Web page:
Tahoe forest supervisor to retire
Robert Harris, who has guided the U.S. Forest Service’s Lake Tahoe Basin Management Unit since 1988, has announced his retirement.
Harris, 57, will step down from his post as supervising forester at the end of March.
After serving in the Forest Service for 30 years, and having an interest in Lake Tahoe for 21 of those years, Harris said he is leaving on a high note.
“It’s been a great experience. It’s been a real high for me,” said Harris, who plans to maintain part-time residences at Lake Tahoe and Folsom, Calif., where his wife, Carolyn, is a land surveyor.
During his tenure with the Lake Tahoe Basin Management Unit, Harris has seen the basin’s national forest pummeled by drought and bug infestation. In response, his office has introduced a series of large-scale projects aimed at restoring the health of the basin’s forests through thinning, salvage logging and controlled fires.
The intent of the projects is to restore the forests to a condition that resembles the forests Europeans encountered at Lake Tahoe in the 19th century, before clear-cut logging and fire suppression dramatically changed it.
Harris has also managed the agency during a time of fiscal uncertainty for the federal government. In 1993, the Forest Service reduced the funds available for the Lake Tahoe unit, resulting in the loss of 23 of the agency’s 105 permanent employees.
Yet, Harris said the overriding experience of his time at Lake Tahoe is the increasing cooperation among competing interests in the basin.
“Most of the cooperation has come in the last eight years,” he said, pointing to regional coalitions for economic development, transportation and recreational facilities.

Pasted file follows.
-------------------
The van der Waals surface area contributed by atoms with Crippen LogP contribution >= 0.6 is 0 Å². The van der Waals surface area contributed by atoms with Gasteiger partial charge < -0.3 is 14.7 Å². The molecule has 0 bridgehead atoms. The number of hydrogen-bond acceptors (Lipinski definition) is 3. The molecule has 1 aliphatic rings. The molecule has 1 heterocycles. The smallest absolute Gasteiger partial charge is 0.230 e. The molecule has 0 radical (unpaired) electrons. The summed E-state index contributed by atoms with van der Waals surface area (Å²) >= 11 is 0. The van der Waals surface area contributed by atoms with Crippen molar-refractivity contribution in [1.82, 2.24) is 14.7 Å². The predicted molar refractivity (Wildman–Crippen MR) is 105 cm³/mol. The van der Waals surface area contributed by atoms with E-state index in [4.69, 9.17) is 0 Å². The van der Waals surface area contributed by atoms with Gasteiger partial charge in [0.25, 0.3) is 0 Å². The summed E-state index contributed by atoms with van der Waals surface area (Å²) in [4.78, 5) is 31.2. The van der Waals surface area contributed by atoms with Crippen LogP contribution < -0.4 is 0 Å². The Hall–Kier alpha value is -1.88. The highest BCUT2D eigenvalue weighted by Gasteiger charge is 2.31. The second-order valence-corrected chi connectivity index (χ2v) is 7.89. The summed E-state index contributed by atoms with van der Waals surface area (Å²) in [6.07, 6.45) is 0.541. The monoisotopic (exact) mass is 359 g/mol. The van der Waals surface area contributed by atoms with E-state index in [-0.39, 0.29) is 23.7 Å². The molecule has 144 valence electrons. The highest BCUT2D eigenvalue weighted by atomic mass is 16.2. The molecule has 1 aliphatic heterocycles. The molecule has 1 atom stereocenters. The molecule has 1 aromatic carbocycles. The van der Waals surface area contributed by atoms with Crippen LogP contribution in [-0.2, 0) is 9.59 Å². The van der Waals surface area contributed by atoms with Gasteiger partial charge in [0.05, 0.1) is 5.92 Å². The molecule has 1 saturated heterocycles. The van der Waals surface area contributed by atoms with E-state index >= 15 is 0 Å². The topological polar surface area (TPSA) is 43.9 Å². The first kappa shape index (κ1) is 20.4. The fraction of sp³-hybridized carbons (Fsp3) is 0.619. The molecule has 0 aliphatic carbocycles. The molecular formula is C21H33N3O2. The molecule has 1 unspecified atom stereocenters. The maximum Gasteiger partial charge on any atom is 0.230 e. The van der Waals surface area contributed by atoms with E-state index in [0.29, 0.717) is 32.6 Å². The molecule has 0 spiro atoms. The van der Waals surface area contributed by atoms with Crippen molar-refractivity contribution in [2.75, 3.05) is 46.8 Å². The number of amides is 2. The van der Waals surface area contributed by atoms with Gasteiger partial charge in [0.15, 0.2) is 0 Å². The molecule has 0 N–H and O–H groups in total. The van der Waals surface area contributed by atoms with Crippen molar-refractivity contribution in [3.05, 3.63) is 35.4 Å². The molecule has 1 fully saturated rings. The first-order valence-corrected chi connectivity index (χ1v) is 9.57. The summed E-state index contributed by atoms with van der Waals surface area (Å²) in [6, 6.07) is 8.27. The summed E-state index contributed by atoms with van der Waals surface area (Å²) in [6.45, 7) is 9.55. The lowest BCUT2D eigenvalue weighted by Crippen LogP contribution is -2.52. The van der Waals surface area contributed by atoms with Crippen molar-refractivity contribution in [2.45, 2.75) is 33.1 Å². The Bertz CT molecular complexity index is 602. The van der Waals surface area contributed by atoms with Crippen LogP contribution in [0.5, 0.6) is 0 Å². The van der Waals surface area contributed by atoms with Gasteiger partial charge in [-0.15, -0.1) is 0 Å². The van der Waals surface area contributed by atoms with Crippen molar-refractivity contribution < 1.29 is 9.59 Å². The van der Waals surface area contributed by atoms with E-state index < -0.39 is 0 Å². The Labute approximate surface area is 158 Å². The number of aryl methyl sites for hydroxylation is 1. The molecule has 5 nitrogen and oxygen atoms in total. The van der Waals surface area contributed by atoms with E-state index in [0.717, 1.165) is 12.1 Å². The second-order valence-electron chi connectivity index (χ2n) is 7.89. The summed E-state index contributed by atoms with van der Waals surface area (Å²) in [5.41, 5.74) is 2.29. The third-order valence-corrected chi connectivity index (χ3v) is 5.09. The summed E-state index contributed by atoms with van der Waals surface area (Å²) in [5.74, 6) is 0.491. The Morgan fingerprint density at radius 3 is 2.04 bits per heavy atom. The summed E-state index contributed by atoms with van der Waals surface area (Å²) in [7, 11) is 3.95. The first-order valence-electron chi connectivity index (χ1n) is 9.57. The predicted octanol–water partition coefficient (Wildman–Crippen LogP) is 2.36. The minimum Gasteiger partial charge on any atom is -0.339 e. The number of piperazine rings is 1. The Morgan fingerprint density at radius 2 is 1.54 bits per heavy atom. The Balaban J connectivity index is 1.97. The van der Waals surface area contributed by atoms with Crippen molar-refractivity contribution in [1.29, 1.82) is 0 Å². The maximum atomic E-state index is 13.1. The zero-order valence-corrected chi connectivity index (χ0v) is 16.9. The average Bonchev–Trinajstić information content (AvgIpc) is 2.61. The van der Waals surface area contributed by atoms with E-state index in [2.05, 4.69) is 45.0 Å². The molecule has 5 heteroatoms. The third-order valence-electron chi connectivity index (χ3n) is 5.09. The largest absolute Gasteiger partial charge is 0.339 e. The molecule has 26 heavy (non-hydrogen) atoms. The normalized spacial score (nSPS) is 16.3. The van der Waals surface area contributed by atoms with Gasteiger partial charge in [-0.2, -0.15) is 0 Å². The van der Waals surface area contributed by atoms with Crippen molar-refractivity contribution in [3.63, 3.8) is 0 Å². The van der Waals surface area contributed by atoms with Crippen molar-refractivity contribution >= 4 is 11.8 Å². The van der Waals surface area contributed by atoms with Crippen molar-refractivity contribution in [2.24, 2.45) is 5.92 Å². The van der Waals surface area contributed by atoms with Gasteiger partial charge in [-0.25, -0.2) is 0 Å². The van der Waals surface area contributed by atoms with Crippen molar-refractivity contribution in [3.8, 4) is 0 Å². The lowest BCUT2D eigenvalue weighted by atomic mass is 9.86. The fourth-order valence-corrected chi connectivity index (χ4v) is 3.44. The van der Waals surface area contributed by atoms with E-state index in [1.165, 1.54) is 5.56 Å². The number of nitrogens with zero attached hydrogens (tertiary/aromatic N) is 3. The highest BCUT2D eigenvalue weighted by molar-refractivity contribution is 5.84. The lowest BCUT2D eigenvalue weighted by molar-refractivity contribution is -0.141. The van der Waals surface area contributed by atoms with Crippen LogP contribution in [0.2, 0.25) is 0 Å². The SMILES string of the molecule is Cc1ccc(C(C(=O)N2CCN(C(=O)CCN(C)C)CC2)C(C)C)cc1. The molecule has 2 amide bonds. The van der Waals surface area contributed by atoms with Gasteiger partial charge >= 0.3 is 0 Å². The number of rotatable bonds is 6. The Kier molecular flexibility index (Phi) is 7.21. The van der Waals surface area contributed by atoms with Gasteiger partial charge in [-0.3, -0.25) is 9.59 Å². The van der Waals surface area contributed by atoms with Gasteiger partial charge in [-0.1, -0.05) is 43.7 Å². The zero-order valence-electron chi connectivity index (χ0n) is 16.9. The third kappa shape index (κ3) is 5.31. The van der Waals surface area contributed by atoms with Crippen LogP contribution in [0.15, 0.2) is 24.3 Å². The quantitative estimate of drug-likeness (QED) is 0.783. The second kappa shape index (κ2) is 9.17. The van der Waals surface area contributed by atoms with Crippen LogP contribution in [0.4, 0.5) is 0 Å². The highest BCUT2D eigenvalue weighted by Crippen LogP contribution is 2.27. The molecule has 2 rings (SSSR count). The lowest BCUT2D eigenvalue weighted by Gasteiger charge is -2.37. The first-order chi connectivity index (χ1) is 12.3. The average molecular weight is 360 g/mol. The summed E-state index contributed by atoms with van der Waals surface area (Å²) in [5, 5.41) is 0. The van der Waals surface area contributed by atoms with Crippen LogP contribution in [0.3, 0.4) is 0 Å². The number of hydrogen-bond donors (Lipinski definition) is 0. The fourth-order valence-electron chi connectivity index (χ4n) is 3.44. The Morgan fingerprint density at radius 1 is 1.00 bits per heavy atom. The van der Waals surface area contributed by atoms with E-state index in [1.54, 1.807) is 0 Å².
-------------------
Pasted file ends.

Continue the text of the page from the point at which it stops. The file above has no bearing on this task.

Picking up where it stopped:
But most challenging, he added, has been managing a forest that is in the back yards of a large urban population. In tackling the sensitive issues that have surfaced, Harris said he has tried to make sure the public has had the chance to help shape the agency’s plans. It’s an effort that has earned him high marks among those who have been occasional critics of his agency’s forest management practices.
“I think Bob worked hard to see that everybody was heard in the process,” said Rochelle Nason, executive director of the League to Save Lake Tahoe. “There were many disagreements on the East Shore and North Shore tracts, but Bob made sure everyone had their say and was listened to.”
Harris arrived at the Lake Tahoe Basin Management Unit in the fall of 1988, succeeding Ralph Cisco. Before then, he served as the assistant director of engineering at the Forest Service’s regional office in San Francisco, and worked in Nevada City for more than eight years as the forest engineer for that Forest Service unit.
During a stint as the assistant forest engineer in Placerville at the start of his career, Harris had a hand in designing the waterworks at the Stream Profile Chamber in South Lake Tahoe.
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